$$\begin{align} \ce{HClO2 + 2H+ + 2 e- &<=> HClO + H2O} &\quad E^\circ &= \pu{1.645 V} \label{rxn:1}\tag{1}\\ \ce{HClO2 + 3 H+ + 3 e- &<=> 1/2 Cl2 + 2 H2O} &\quad E^\circ &= \pu{1.628 V} \label{rxn:2}\tag{2}\\ \ce{HClO2 + 3 H+ + 4 e- &<=> Cl– + 2 H2O} &\quad E^\circ &= \pu{1.570 V} \label{rxn:3}\tag{3}\\ \end{align}$$

Keep in mind that in the reduction half-reaction \eqref{rxn:1}, $\ce{HClO2}$ reduced to $\ce{HClO}$ with its largest positive standard electrode potential $(E^\circ = \pu{1.645 V})$ among chlorine oxoacids. For comparison, we should look at half-reactions of which each of these two reagents reducing to the same product. Thus, look at half-reactions \eqref{rxn:2} versus \eqref{rxn:4}, and \eqref{rxn:3} versus \eqref{rxn:5} where $\ce{HClO2}$ shows its superiority over $\ce{HClO}$:

$$\begin{align} \ce{HClO + H+ + e- &<=> 1/2 Cl2 + H2O} &\quad E^\circ &= \pu{1.611 V} \label{rxn:4}\tag{4}\\ \ce{HClO + H+ + 2 e- &<=> Cl– + H2O} &\quad E^\circ &= \pu{1.482 V} \label{rxn:5}\tag{5}\\ \end{align}$$

Perchlorate ($\ce{ClO4-}$) and chlorate ($\ce{ClO3-}$) ions, on the other hand, are also good oxidizing agents, but not as strong as $\ce{HClO2}$ or $\ce{HClO}$, yet closed. This fact is clear when compared to the half-reactions where they directly reduce to $\ce{Cl2}$ or $\ce{Cl-}$ similar to $\ce{HClO2}$ and $\ce{HClO}$:

$$\begin{align} \ce{ClO4- + 8H+ + 7e- &<=> 1/2 Cl2 + 4H2O} &\quad E^\circ &= \pu{1.39 V} \label{rxn:6}\tag{6}\\ \ce{ClO4- + 8H+ + 8e- &<=> Cl– + 4H2O} &\quad E^\circ &= \pu{1.389 V} \label{rxn:7}\tag{7}\\ \ce{ClO3- + 6H+ + 5e- &<=> 1/2 Cl2 + 3H2O} &\quad E^\circ &= \pu{1.47 V} \label{rxn:8}\tag{8}\\ \ce{ClO3- + 6H+ + 6e- &<=> Cl– + 3H2O} &\quad E^\circ &= \pu{1.451 V} \label{rxn:9}\tag{9}\\ \end{align}$$

However, the standard reduction potentials OP is mentioning is for different reduction half-reactions $\ce{ClO3-}$ and $\ce{ClO4-}$ involved (\eqref{rxn:12} and \eqref{rxn:10}, respectively):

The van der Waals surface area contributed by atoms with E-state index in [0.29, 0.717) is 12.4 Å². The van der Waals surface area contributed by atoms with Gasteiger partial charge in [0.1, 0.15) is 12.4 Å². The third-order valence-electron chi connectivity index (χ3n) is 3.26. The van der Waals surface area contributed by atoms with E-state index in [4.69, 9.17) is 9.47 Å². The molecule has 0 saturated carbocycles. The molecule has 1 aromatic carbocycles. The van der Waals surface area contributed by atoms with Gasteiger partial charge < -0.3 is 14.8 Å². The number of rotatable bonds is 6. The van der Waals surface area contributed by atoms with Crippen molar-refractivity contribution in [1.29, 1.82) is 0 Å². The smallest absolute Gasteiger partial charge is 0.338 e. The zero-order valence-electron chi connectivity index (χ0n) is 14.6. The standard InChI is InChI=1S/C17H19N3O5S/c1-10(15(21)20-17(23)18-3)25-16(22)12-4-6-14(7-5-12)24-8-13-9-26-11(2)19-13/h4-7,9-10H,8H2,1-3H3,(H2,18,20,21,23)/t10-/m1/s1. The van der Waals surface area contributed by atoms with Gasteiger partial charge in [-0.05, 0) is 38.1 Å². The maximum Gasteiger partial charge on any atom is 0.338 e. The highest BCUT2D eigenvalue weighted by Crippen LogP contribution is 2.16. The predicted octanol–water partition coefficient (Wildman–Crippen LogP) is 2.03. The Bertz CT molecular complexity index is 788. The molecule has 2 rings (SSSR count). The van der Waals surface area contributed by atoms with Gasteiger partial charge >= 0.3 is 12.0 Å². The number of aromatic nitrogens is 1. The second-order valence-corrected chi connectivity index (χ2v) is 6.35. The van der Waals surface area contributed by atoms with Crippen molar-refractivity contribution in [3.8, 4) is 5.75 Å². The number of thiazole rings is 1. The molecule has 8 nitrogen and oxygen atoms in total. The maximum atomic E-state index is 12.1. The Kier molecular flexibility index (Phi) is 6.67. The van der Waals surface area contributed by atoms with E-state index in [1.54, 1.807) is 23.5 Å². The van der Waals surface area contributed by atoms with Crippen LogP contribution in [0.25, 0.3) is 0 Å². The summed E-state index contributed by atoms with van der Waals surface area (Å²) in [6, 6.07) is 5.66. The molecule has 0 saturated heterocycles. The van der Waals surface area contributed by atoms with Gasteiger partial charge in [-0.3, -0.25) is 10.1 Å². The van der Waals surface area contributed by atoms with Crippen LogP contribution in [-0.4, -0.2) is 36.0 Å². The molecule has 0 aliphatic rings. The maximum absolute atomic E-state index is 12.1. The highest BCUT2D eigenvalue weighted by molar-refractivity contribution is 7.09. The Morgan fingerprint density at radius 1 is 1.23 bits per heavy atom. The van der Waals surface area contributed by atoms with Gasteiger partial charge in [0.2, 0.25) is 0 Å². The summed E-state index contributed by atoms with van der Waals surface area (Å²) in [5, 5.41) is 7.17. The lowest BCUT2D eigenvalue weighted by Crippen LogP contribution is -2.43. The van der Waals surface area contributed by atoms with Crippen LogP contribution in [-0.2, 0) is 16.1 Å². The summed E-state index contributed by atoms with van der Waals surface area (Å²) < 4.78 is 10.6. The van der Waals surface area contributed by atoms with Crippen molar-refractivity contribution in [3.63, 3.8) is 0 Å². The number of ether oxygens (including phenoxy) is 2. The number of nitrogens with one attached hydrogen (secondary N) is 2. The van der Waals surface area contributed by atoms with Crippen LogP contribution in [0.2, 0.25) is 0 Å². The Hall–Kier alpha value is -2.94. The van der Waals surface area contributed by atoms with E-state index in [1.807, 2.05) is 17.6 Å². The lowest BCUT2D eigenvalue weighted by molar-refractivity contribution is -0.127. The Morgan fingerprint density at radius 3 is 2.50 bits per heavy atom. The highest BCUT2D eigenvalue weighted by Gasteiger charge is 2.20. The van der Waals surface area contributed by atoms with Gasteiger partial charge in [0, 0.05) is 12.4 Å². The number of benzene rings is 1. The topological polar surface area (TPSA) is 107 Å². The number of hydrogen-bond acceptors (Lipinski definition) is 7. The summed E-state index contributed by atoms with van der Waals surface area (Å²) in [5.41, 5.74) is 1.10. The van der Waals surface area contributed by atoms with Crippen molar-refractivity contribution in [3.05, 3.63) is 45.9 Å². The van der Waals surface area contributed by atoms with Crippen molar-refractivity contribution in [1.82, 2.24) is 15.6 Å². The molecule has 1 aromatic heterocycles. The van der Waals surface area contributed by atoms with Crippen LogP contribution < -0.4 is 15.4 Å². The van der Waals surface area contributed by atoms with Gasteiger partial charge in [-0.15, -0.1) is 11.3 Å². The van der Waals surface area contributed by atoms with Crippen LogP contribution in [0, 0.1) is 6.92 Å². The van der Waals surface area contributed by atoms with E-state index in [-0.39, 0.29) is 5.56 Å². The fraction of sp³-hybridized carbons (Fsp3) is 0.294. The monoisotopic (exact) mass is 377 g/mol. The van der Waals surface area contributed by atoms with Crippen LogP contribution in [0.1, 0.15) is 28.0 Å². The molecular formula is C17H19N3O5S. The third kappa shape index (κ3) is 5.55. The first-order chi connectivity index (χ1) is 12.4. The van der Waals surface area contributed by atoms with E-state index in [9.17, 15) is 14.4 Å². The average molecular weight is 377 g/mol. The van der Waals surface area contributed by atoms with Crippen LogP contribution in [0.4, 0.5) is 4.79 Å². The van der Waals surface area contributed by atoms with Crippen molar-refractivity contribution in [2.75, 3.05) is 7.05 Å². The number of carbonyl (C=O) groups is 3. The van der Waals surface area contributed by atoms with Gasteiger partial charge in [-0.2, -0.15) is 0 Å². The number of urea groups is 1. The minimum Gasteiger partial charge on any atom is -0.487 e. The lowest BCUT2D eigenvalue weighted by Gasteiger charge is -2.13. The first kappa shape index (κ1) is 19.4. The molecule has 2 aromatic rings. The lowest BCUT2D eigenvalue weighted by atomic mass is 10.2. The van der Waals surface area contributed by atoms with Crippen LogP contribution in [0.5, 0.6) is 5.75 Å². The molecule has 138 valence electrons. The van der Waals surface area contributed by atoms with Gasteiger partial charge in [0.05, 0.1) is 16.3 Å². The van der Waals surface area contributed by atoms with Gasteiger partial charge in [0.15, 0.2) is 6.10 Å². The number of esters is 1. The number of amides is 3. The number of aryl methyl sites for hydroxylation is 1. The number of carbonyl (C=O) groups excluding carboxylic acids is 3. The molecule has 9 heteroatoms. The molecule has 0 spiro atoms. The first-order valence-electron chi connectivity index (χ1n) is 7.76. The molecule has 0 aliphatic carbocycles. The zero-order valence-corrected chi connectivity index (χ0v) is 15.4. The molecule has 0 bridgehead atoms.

$$\begin{align} \ce{ClO4- + 2H+ + 2e- &<=> HClO3 + H2O} &\quad E^\circ &= \pu{1.189 V} \label{rxn:10}\tag{10}\\ \ce{ClO3- + 2H+ + e- &<=> ClO2 + H2O} &\quad E^\circ &= \pu{1.152 V} \label{rxn:11}\tag{11}\\ \ce{ClO3- + 3H+ + 2e- &<=> HClO2 + H2O} &\quad E^\circ &= \pu{1.214 V} \label{rxn:12}\tag{12}\\ \end{align}$$

Accordingly, when consider Latimer diagrams $(\ce{ClO4- -> ClO3- -> HClO2 -> HClO -> Cl2 -> Cl-}),$ you'd see, $\ce{HClO2}$ cannot oxidizes $\ce{ClO3-},$ although it is the strongest oxidizing agent. However, $\ce{HClO2}$ can oxidize another species, which $\ce{ClO3-}$ cannot oxidize.

Note that all reduction potential values are from: http://depa.fquim.unam.mx/amyd/archivero/TablasdepotencialesREDOX_26700.pdf (Petr Vanẏsek), which cited the following references:

  1. G. Milazzo, S. Caroli, V. K. Sharma, Tables of Standard Electrode Potentials; Wiley, Chichester, 1978.
  2. A. J. Bard, R. Parsons, and J. Jordan, Standard Potentials in Aqueous Solutions; Marcel Dekker, New York, 1985 (Series: Monographs in electroanalytical chemistry and electrochemistry).
  3. S. G. Bratsch, “Standard Electrode Potentials and Temperature Coefficients in Water at $\pu{298.15 K}$,” J. Phys. Chem. Ref. Data 1989, 18(1), 1-21 (https://doi.org/10.1063/1.555839).